Look to National League for consistency

Jun 19, 2001 10:43 AM

With the NHL and NBA seasons having just ended and pro football training camps about a month away, major league baseball has the sports stage all to itself for the next several weeks.

The first round of interleague games ended last weekend with the American League winning 64 of 126 games. But that apparent slight edge for the junior circuit might be illusory, since the American League played 72 of those games in their home ballparks. Interleague play will now take a two and a half week hiatus before resuming on the weekend prior to the All Star break. During the first half of interleague play, San Francisco benefited most, winning seven of nine games. Cleveland, which had been outstanding in interleague play in previous seasons, had the worst mark, losing seven of nine games.

Seattle continues to be the biggest story in baseball almost halfway into the season. At 52-15 the Mariners are winning more than three games in four and have a commanding 19-game lead over Anaheim in the AL West. That’s not a typo. That’s more than the sum of the leads by the other five division leaders combined!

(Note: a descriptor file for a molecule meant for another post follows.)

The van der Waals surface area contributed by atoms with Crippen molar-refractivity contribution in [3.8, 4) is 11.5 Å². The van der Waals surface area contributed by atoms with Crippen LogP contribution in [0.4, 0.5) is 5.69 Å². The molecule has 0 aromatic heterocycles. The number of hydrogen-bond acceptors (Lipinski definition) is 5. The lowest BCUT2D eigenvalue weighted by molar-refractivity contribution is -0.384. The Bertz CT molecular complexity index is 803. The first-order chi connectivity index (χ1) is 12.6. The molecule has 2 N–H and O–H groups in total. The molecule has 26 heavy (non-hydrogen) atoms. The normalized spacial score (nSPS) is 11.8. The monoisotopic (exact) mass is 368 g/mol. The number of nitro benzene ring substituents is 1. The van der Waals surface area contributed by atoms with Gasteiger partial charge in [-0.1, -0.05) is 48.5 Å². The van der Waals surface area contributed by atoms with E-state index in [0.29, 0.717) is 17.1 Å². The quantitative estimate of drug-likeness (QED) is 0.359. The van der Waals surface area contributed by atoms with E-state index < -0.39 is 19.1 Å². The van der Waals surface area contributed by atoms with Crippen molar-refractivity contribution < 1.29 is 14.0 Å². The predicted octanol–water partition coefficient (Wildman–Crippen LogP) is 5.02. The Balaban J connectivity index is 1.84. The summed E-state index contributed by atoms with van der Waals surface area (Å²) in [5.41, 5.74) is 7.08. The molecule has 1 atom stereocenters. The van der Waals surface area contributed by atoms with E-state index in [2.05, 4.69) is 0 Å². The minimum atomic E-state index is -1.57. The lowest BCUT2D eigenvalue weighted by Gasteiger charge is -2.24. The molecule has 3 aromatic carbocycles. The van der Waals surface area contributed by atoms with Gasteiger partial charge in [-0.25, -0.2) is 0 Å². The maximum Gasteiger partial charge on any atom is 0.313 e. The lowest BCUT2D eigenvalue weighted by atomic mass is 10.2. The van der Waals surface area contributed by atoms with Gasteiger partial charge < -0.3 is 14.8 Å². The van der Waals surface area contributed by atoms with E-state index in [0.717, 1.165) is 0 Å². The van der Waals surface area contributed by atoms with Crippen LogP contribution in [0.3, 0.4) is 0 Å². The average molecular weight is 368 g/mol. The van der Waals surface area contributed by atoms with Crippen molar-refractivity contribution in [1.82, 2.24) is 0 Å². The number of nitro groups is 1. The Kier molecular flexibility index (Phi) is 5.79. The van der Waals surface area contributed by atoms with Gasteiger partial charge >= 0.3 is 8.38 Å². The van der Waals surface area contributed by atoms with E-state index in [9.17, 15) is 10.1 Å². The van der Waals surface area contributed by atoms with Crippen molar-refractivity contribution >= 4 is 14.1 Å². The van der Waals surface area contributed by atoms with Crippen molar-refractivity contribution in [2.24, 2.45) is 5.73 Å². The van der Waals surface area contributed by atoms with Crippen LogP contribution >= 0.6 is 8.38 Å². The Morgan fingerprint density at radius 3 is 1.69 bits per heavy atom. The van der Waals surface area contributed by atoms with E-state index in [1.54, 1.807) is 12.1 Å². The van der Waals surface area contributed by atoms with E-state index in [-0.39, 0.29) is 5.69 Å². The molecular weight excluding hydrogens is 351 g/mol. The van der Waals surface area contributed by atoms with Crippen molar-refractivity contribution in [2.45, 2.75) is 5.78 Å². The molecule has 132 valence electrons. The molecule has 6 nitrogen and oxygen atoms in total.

Although there are more than 90 games remaining, it appears that just five teams will be in contention for the playoffs in the American League. Minnesota, Cleveland, Boston and the New York Yankees are the other four contenders. The Yankees are the team on the outside, trailing first place Boston by a pair of games in the East and Minnesota by two and a half games in the Wild Card Race. These five are the only teams in the American League with winning records. The sixth-best team, Anaheim, lags five games behind the Yanks.